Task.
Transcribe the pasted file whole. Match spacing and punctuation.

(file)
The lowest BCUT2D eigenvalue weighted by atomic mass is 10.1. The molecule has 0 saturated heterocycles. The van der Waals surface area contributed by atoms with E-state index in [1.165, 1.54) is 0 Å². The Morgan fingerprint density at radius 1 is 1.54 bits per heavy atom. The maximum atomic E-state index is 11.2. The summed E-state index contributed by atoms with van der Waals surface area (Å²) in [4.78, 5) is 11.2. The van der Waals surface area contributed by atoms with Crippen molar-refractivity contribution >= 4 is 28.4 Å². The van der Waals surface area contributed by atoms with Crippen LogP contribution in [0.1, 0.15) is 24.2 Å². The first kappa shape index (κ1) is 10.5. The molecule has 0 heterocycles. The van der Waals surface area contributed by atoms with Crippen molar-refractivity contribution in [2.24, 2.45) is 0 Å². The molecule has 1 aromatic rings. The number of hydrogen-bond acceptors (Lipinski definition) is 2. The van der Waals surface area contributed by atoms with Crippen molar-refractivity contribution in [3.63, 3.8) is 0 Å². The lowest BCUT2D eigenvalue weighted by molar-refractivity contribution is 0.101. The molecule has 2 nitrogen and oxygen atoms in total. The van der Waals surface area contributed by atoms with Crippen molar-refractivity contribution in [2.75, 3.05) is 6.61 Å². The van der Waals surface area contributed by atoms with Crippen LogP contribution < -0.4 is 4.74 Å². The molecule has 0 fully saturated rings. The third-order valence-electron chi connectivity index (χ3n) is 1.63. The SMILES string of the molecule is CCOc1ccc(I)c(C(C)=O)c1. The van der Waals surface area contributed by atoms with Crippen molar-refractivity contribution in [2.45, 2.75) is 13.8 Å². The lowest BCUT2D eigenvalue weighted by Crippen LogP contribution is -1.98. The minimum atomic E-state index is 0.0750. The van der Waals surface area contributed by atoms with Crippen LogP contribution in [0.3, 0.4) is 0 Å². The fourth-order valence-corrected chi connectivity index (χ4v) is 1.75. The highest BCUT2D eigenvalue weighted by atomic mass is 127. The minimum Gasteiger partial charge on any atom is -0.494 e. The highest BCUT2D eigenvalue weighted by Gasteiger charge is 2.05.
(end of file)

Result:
The lowest BCUT2D eigenvalue weighted by atomic mass is 10.1. The molecule has 0 saturated heterocycles. The van der Waals surface area contributed by atoms with E-state index in [1.165, 1.54) is 0 Å². The Morgan fingerprint density at radius 1 is 1.54 bits per heavy atom. The maximum atomic E-state index is 11.2. The summed E-state index contributed by atoms with van der Waals surface area (Å²) in [4.78, 5) is 11.2. The van der Waals surface area contributed by atoms with Crippen molar-refractivity contribution >= 4 is 28.4 Å². The van der Waals surface area contributed by atoms with Crippen LogP contribution in [0.1, 0.15) is 24.2 Å². The first kappa shape index (κ1) is 10.5. The molecule has 0 heterocycles. The van der Waals surface area contributed by atoms with Crippen molar-refractivity contribution in [2.24, 2.45) is 0 Å². The molecule has 1 aromatic rings. The number of hydrogen-bond acceptors (Lipinski definition) is 2. The van der Waals surface area contributed by atoms with Crippen molar-refractivity contribution in [3.63, 3.8) is 0 Å². The lowest BCUT2D eigenvalue weighted by molar-refractivity contribution is 0.101. The molecule has 2 nitrogen and oxygen atoms in total. The van der Waals surface area contributed by atoms with Crippen molar-refractivity contribution in [2.75, 3.05) is 6.61 Å². The van der Waals surface area contributed by atoms with Crippen LogP contribution < -0.4 is 4.74 Å². The molecule has 0 fully saturated rings. The third-order valence-electron chi connectivity index (χ3n) is 1.63. The SMILES string of the molecule is CCOc1ccc(I)c(C(C)=O)c1. The van der Waals surface area contributed by atoms with Crippen molar-refractivity contribution in [2.45, 2.75) is 13.8 Å². The lowest BCUT2D eigenvalue weighted by Crippen LogP contribution is -1.98. The minimum atomic E-state index is 0.0750. The van der Waals surface area contributed by atoms with Crippen LogP contribution in [0.3, 0.4) is 0 Å². The fourth-order valence-corrected chi connectivity index (χ4v) is 1.75. The highest BCUT2D eigenvalue weighted by atomic mass is 127. The minimum Gasteiger partial charge on any atom is -0.494 e. The highest BCUT2D eigenvalue weighted by Gasteiger charge is 2.05.